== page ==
In June, a study by global management consultancy Hay Group showed that one in four Indians in the organised sector will likely change jobs this year. The study, conducted with the Centre for Economic and Business Research, said the massive employee turnover will be triggered by expectations of an economic revival. In the same month, the Manpower Employment Outlook Survey predicted an increase of more than 18 per cent in hiring for the three months through September.
Despite the persisting downturn, the two surveys do not come as a surprise. Why? Job movement tends to peak after June, the month by which most companies complete their employee appraisals and people start looking for better opportunities. A job switch, however, is tricky for mid-to-senior level executives. "This is what we call the 'passive pool', which tends not to easily reach out for jobs even at the best of times," says G.N. Udiaver, Director at Manpower Group firm Experis, which focuses only on mid-to-senior level recruitments.
Mid-to-senior level executives take into account not just a fatter pay package while looking for a change. They also look for a better work profile and greater responsibilities as they build their careers. So, what should they do to get what they want? Mid-to-senior level employees on a job search need to be crystal clear about their career objectives and aspirations.
"Employees need to understand the exact DNA of the new workplace. If this is not done, the chances of having to move again will be very high," says Ashwin Shirali, Regional Director of Human Resources at hospitality group Accor India.
The most important skill required to find the opportunities available is networking. "It's important to continuously network with people from your relevant field and people who believe in you," says Asim Handa, CEO of staffing firm Gi Group India. Handa says there is no need to feel embarrassed making networking calls. "One must remember that most positions are filled through referrals, and most people come across such situations," he says.
Quality jobs are not easy to come by. One can start scouting for a job by tracking various recruitment portals or following a job board on professional networking site LinkedIn to analyse particular sectors or job positions. Tweaking one's curriculum vitae to match the role and functional responsibilities one is looking for is the next step.
Networking is critical for two reasons. One, the job market in India is mostly relationship-based, says Jyorden T. Misra, Managing Director at Spearhead InterSearch, a firm focusing on senior-level recruitments. And two, companies are increasingly stressing peer-review of candidates.
Many executives and graduates from reputed institutions often tend to reach out to their alumni networks, says Deepak Chandra, Deputy Dean at the Hyderabad-based Indian School of Business. Chandra says the institute has a network of 5,251 alumni across 25 countries.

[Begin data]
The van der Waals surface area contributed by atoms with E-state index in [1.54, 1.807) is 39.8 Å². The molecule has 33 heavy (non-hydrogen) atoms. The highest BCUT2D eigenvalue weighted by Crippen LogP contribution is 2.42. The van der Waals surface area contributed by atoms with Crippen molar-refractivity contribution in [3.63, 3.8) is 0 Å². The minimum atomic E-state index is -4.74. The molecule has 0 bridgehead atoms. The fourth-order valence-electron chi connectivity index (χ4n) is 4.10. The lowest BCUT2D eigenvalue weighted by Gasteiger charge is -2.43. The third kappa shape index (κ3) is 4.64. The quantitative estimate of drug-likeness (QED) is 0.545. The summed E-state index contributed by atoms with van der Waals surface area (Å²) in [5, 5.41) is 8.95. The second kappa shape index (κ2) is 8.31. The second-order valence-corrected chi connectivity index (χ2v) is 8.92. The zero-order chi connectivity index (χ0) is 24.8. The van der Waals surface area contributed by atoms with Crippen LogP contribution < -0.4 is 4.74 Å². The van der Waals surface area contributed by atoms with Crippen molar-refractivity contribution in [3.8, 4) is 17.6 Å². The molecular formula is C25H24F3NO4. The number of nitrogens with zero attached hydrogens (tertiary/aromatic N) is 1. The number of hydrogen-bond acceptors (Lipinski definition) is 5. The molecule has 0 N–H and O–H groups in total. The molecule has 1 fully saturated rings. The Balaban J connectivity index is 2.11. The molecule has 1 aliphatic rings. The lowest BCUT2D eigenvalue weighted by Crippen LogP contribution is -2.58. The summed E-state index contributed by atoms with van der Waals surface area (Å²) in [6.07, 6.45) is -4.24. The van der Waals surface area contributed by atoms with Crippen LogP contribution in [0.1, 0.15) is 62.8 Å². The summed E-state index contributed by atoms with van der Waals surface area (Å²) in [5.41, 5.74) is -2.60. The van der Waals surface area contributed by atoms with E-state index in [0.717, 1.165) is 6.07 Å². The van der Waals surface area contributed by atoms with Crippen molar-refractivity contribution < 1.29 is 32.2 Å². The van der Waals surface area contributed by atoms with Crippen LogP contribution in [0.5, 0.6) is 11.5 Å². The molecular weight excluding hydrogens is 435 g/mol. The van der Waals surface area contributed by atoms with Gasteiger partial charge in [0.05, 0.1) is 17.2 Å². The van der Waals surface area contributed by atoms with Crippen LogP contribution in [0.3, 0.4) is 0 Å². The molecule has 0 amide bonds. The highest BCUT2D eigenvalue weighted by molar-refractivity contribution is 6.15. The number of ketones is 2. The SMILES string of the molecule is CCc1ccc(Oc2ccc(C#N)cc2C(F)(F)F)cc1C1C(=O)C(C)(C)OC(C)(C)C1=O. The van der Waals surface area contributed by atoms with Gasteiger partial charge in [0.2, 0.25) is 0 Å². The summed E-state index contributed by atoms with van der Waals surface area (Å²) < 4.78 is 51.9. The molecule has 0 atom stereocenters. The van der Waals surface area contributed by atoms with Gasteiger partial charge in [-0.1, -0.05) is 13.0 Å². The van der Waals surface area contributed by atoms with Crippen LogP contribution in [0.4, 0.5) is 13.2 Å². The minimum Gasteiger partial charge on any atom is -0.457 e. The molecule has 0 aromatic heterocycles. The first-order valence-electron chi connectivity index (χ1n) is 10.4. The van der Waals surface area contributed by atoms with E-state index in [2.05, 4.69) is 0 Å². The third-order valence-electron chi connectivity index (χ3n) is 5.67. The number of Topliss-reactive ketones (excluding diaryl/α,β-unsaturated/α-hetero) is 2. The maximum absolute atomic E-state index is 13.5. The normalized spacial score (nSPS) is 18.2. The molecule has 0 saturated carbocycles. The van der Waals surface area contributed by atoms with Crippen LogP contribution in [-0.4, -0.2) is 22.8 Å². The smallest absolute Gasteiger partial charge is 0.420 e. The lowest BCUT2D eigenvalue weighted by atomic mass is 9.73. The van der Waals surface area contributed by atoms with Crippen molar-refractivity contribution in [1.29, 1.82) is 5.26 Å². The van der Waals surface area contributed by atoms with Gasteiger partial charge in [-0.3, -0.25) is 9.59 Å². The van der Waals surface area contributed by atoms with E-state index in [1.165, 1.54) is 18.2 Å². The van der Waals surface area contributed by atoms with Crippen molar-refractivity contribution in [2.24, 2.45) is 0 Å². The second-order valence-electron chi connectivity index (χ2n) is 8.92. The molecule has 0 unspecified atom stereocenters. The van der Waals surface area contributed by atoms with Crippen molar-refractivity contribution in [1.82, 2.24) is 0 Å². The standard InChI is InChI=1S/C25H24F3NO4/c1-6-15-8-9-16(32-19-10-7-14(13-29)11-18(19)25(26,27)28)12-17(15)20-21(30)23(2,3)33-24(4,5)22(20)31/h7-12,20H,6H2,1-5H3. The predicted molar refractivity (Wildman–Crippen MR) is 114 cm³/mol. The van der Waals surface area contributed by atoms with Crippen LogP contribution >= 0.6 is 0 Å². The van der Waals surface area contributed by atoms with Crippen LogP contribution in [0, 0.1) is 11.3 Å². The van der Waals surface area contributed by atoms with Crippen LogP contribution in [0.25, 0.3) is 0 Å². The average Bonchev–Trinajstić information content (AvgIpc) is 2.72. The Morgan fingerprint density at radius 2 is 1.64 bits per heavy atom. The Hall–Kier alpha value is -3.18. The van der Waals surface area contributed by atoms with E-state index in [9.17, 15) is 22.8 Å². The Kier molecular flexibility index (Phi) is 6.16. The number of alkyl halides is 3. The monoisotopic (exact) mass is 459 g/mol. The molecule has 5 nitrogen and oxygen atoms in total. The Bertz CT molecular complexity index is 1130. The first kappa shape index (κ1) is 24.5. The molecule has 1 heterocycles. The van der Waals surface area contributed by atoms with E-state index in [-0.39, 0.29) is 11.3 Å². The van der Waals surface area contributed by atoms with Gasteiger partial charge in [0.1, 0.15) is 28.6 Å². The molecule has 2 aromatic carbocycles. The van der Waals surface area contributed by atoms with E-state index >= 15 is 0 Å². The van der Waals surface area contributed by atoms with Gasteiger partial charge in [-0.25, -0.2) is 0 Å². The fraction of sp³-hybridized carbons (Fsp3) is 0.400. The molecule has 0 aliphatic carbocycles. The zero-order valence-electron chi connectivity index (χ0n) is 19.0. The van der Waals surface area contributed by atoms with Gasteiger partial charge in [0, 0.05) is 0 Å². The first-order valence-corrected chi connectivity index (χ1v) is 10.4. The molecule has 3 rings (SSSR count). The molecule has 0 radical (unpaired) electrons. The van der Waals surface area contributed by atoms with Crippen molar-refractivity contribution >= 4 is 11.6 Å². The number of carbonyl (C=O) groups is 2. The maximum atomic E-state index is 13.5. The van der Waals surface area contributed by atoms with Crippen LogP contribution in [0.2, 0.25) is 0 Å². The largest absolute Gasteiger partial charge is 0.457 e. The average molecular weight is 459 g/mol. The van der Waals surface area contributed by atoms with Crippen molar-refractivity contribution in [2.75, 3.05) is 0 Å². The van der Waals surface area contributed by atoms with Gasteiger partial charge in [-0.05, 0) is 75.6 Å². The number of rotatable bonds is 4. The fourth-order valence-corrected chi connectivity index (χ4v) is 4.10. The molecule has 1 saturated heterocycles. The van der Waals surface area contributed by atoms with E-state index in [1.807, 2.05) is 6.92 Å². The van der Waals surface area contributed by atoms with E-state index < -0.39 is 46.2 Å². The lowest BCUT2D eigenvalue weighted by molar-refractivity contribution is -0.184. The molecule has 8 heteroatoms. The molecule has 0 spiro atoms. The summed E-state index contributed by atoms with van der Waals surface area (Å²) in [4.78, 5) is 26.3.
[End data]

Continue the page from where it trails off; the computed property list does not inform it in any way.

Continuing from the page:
Vidhu Shekhar, who graduated from the Indian Institute of Technology, Kharagpur in 2004, says his seniors referred him for jobs
and he did the same for some of his juniors. "It's easier for me to convince my HR or my senior about a candidate who is from IIM Calcutta or IIT Kharagpur, than about a candidate from some other institute," says Shekhar, who is pursuing his Ph.D in economics from the Indian Institute of Management, Calcutta.
Those who are wary of posting their profiles on job portals such as Naukri.com and Monster.com can directly reach out to specialised executive search firms such as Spearhead, Randstad, Elixir, Quadrangle, Michael Page International, and Mount Talent Consulting. The search firms help executives expand their networks, tailor their applications, prepare for interviews and find a job. Naukri. com has launched a premium portal that allows jobseekers to apply directly to search firms without registering on the site, says Hitesh Oberoi, Managing Director and CEO at Info Edge (India), which owns the job site. Gary James, Regional Managing Director for Asia Pacific at Michael Page, says a large number of queries come directly to its consultants, who have been recommended to jobseekers by people already familiar with the company.
Help is also at hand for those who are looking not just for a job switch but a complete career change. XLRI-Jamshedpur has a funding programme that helps its alumni in starting a venture, says Chand Narayan, CEO of Hyderabadbased marketing communications firm Hum Consulting. "XLRI's social entrepreneurship projects are the most talked about," says Narayan, who graduated from the institute in 2001.
A reality check is in order, however, for executives who want a new job mainly for a substantially higher salary. "Companies are being cautious and are offering average hikes of around 15 to 20 per cent," says Sangeeta Lala, Co-founder and Senior Vice President at recruitment consultancy and staffing firm TeamLease Services. "Mid-level managers can manage to negotiate this with their current employers."